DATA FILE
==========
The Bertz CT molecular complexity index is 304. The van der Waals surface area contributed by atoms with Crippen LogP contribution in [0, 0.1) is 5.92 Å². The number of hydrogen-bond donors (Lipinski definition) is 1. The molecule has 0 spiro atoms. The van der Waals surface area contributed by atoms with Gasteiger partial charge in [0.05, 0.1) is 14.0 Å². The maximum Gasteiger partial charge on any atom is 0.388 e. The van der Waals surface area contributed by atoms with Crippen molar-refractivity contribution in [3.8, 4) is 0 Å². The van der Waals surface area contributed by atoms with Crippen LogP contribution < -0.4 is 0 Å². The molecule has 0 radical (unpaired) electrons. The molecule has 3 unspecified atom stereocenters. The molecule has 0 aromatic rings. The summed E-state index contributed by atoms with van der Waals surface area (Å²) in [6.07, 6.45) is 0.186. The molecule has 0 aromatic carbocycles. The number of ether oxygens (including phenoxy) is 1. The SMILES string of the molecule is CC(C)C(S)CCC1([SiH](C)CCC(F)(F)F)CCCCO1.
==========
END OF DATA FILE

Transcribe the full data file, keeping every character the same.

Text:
The Bertz CT molecular complexity index is 304. The van der Waals surface area contributed by atoms with Crippen LogP contribution in [0, 0.1) is 5.92 Å². The number of hydrogen-bond donors (Lipinski definition) is 1. The molecule has 0 spiro atoms. The van der Waals surface area contributed by atoms with Gasteiger partial charge in [0.05, 0.1) is 14.0 Å². The maximum Gasteiger partial charge on any atom is 0.388 e. The van der Waals surface area contributed by atoms with Crippen molar-refractivity contribution in [3.8, 4) is 0 Å². The van der Waals surface area contributed by atoms with Crippen LogP contribution < -0.4 is 0 Å². The molecule has 0 radical (unpaired) electrons. The molecule has 3 unspecified atom stereocenters. The molecule has 0 aromatic rings. The summed E-state index contributed by atoms with van der Waals surface area (Å²) in [6.07, 6.45) is 0.186. The molecule has 0 aromatic carbocycles. The number of ether oxygens (including phenoxy) is 1. The SMILES string of the molecule is CC(C)C(S)CCC1([SiH](C)CCC(F)(F)F)CCCCO1.